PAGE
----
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The anguish of being without pur­pose

Read­ing the Let­ters of Van Gogh,  I feel a sense of cath­arsis in his anguish in not hav­ing settled into his sense of pur­pose:

In my unbe­lief I’m a believ­er, in a way, and though hav­ing changed I am the same, and my tor­ment is none oth­er than this, what could I be good for, couldn’t I serve and be use­ful in some way, how could I come to know more thor­oughly, and go more deeply into this sub­ject or that? Do you see, it con­tinu­ally tor­ments me, and then you feel a pris­on­er in pen­ury, excluded from par­ti­cip­at­ing in this work or that, and such and such neces­sary things are bey­ond your reach. Because of that, you’re not without mel­an­choly, and you feel empti­ness where there could be friend­ship and high and ser­i­ous affec­tions, and you feel a ter­rible dis­cour­age­ment gnaw­ing at your psych­ic energy itself, and fate seems able to put a bar­ri­er against the instincts for affec­tion, or a tide of revul­sion that over­comes you. And then you say, How long, O Lord! Well, then, what can I say; does what goes on inside show on the out­side? Someone has a great fire in his soul and nobody ever comes to warm them­selves at it, and pass­ers-by see noth­ing but a little smoke at the top of the chim­ney and then go on their way. So now what are we to do, keep this fire alive inside, have salt in ourselves, wait patiently, but with how much impa­tience, await the hour, I say, when who­ever wants to, will come and sit down there, will stay there, for all I know?”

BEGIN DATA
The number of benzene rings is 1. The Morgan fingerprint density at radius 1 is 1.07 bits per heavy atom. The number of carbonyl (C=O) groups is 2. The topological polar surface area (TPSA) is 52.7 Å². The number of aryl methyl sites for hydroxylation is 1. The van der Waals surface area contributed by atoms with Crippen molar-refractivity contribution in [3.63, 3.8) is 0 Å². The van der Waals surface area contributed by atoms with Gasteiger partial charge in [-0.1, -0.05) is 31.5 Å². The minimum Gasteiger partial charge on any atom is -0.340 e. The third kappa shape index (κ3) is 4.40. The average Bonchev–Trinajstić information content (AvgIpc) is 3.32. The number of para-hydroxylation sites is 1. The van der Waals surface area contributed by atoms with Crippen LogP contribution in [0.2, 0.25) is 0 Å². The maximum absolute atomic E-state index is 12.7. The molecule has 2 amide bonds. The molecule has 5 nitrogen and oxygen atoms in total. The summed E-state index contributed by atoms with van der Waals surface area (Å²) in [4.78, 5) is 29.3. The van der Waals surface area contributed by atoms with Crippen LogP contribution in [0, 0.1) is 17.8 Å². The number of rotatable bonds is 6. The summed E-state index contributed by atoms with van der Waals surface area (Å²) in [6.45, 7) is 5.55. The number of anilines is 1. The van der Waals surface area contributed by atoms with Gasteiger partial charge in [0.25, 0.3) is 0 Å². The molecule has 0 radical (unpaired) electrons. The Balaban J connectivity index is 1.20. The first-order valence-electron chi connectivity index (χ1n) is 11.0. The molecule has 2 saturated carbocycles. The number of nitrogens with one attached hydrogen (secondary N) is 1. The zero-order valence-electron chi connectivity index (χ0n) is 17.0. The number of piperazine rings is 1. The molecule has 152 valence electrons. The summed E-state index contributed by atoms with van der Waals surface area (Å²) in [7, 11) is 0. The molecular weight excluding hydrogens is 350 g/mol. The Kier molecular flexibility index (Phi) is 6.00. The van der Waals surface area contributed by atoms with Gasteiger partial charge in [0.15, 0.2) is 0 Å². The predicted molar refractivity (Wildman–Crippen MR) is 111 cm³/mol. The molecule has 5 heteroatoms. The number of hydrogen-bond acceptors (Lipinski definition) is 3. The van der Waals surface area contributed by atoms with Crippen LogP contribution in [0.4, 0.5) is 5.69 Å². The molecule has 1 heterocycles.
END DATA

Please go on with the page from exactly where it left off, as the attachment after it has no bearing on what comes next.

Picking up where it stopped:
And yet as cut off from the capa­city for affec­tion as he may feel, Van Gogh non­ethe­less believes that love is the only con­duit to con­nect­ing with one’s pur­pose, with divin­ity itself:

I’m always inclined to believe that the best way of know­ing [the divine] is to love a great deal. Love that friend, that per­son, that thing, whatever you like, you’ll be on the right path to know­ing more thor­oughly, after­wards; that’s what I say to myself. But you must love with a high, ser­i­ous intim­ate sym­pathy, with a will, with intel­li­gence, and you must always seek to know more thor­oughly, bet­ter, and more.”

Remark­ing on hav­ing benefited from “the free course at the great uni­ver­sity of poverty,” Van Gogh envi­sions find­ing his pur­pose after a long peri­od of flounder­ing:

One who has been rolling along for ages as if tossed on a stormy sea arrives at his des­tin­a­tion at last; one who has seemed good for noth­ing, incap­able of filling any pos­i­tion, any role, finds one in the end, and, act­ive and cap­able of action, shows him­self entirely dif­fer­ently from what he had seemed at first sight.

Once again, he appeals to his broth­er to see him as “some­thing oth­er than some sort of idler” and to learn to dis­tin­guish between the two types of idling, the destruct­ive and the con­struct­ive:

There are idlers and idlers, who form a con­trast.